Date: 13th century
Medium: Stoneware with blue-green (celadon) glaze and black-and-white clay inlaid (sanggam) decoration
Dimensions: Height: 3-3/8 in. (8.6 cm) Diameter (of rim): 8-1/16 in. (20.5 cm)
Credit: Gift of Dr. Harry and Mrs. Lucia Miller
Accession No.: 1995.85
Not currently on view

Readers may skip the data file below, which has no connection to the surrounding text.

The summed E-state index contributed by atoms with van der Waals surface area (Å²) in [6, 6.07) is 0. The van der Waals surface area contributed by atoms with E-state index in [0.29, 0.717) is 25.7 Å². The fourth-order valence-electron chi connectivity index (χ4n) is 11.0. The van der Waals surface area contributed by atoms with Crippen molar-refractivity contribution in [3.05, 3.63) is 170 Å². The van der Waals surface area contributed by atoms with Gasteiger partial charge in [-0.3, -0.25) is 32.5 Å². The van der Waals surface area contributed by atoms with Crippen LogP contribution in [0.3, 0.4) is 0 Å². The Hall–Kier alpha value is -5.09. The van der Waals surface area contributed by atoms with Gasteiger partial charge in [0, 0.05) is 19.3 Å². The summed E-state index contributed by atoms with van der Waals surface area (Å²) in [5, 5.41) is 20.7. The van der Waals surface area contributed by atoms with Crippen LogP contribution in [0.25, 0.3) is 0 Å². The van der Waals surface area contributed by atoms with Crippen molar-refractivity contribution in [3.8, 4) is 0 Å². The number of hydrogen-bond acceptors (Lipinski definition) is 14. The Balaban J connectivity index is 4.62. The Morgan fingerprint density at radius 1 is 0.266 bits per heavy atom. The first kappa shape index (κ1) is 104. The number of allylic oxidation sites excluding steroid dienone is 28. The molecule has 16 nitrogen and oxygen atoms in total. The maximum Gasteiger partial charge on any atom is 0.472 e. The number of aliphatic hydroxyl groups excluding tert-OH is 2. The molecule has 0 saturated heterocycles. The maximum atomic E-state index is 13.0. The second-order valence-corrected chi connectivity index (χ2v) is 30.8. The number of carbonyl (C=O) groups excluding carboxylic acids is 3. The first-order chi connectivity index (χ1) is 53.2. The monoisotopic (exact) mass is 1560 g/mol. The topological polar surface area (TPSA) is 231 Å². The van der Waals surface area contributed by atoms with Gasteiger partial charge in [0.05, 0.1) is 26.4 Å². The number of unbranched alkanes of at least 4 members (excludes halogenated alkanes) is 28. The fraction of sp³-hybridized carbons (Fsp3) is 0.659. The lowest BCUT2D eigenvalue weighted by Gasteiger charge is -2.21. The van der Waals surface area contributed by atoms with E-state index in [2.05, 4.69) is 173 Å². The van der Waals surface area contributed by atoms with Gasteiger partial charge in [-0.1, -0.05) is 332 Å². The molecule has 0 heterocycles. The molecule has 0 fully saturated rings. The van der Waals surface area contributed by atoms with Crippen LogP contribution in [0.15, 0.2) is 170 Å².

The second half of the 12th century in Korea marks a golden age for the production of ceramic stoneware vessels with grayish-green glazed surfaces called sanggam cheongja (called “celadon” in the West in reference to a character called Céladon in a 17th century French play). In this example of inlaid celadon, slip (liquid clay) paste in white and black was rubbed into incised designs before the entire vessel was covered with the celadon glaze and fired in the kiln. This form of decoration appears to be a Korean innovation. Inlaid ornament is largely stylized, and most often it depicts sprays of peony and other flower motifs and plant rosettes (see Smart Museum object number 1988.2a–b) but some designs present more pictorially complex garden views or, as here, river scenes featuring waterfowl among willow trees and reeds.